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First Read's Morning Clips: Revolt in the Suburbs

A roundup of the most important political news stories of the day
Image: A resident stands near a map of local polling places during the presidential primary vote
A resident stands near a map of local polling places during the presidential primary vote in Waukesha, Wisconsin on April 5, 2016.Daniel Acker / Bloomberg via Getty Images file

TRUMP AGENDA: “I don’t blame China”

From Ali Vitali in Beijing: “President Donald Trump said Thursday that he does not blame China for its economic success at the expense of the United States, what he called a "one sided" trade relationship. "I don’t blame China," he said at a business event joined by Chinese President Xi Jinping. "After all, who can blame a country for being able to take advantage of another country for the benefit of its citizens? I give China great credit.’”

The AP’s take on the trip: “U.S. President Donald Trump was a cooperative partner for Beijing’s sweeping efforts to control the message of his heavily choreographed visit to China. Trump and his Chinese counterpart, Xi Jinping, took no questions at an event Thursday billed as a news briefing, a reduction of already minimal press interaction during previous visits by American leaders.”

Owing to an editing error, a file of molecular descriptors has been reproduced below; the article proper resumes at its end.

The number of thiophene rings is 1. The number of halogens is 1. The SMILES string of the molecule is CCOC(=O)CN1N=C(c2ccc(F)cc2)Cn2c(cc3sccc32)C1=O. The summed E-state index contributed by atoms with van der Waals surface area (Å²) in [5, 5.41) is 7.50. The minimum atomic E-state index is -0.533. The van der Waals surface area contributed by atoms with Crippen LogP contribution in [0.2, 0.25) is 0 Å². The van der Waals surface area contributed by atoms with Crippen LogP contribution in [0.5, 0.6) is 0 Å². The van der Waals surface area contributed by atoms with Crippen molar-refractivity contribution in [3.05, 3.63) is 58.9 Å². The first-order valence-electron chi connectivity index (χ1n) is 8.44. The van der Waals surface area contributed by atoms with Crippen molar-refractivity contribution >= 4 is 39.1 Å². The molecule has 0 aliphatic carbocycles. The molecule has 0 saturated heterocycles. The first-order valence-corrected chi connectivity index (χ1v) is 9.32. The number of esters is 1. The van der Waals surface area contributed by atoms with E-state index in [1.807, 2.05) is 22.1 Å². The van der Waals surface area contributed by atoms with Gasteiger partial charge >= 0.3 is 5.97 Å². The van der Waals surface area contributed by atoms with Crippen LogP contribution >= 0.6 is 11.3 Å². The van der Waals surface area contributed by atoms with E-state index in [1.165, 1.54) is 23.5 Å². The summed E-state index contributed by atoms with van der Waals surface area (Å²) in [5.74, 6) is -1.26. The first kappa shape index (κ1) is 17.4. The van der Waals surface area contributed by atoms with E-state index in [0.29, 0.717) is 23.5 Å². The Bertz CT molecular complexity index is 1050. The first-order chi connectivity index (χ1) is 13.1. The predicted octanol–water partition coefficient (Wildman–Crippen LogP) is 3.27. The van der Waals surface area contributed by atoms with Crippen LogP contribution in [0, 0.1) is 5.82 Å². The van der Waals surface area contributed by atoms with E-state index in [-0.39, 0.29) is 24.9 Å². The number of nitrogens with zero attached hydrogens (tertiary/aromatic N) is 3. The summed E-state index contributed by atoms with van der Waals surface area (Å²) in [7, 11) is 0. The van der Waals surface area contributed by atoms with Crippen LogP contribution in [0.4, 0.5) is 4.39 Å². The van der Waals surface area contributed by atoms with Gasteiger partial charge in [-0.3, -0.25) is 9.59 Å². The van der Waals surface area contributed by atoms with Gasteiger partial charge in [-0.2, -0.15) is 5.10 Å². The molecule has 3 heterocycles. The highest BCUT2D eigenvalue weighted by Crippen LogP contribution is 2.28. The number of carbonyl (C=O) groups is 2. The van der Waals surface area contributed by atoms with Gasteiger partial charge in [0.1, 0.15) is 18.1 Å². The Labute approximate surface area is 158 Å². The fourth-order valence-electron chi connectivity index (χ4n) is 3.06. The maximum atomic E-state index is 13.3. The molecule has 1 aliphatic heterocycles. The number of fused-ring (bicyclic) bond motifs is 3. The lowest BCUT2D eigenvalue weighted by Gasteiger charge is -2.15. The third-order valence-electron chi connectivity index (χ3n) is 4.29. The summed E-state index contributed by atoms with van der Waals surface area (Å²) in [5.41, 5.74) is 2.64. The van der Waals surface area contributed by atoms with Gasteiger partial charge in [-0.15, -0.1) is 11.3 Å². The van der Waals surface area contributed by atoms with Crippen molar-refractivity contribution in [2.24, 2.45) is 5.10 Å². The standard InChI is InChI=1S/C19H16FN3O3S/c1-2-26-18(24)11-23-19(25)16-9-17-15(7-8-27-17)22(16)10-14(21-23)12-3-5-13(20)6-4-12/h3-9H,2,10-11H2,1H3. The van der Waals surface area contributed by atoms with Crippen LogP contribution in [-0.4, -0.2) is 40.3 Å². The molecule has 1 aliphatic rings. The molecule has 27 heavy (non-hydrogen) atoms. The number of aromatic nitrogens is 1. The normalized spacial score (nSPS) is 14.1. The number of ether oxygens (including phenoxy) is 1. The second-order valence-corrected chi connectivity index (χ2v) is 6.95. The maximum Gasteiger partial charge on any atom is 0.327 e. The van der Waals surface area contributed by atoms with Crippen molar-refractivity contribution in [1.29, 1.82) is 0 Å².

A meeting between Trump and Putin is apparently “still under consideration.”

“Senate Republicans, under pressure to pass a sweeping tax rewrite before year’s end, are expected to unveil legislation on Thursday that would eliminate the ability of people to deduct state and local taxes but would stop short of fully repealing the estate tax, according to lobbyists and other people familiar with the bill,” according to the New York Times. “The Senate plan is taking shape as Republicans digest the drubbing they suffered on Tuesday night in affluent suburbs across the country, many of them represented by Republicans in the House. Those areas are stocked with well-off voters who would be disproportionately hit by the elimination of state and local tax deductions.”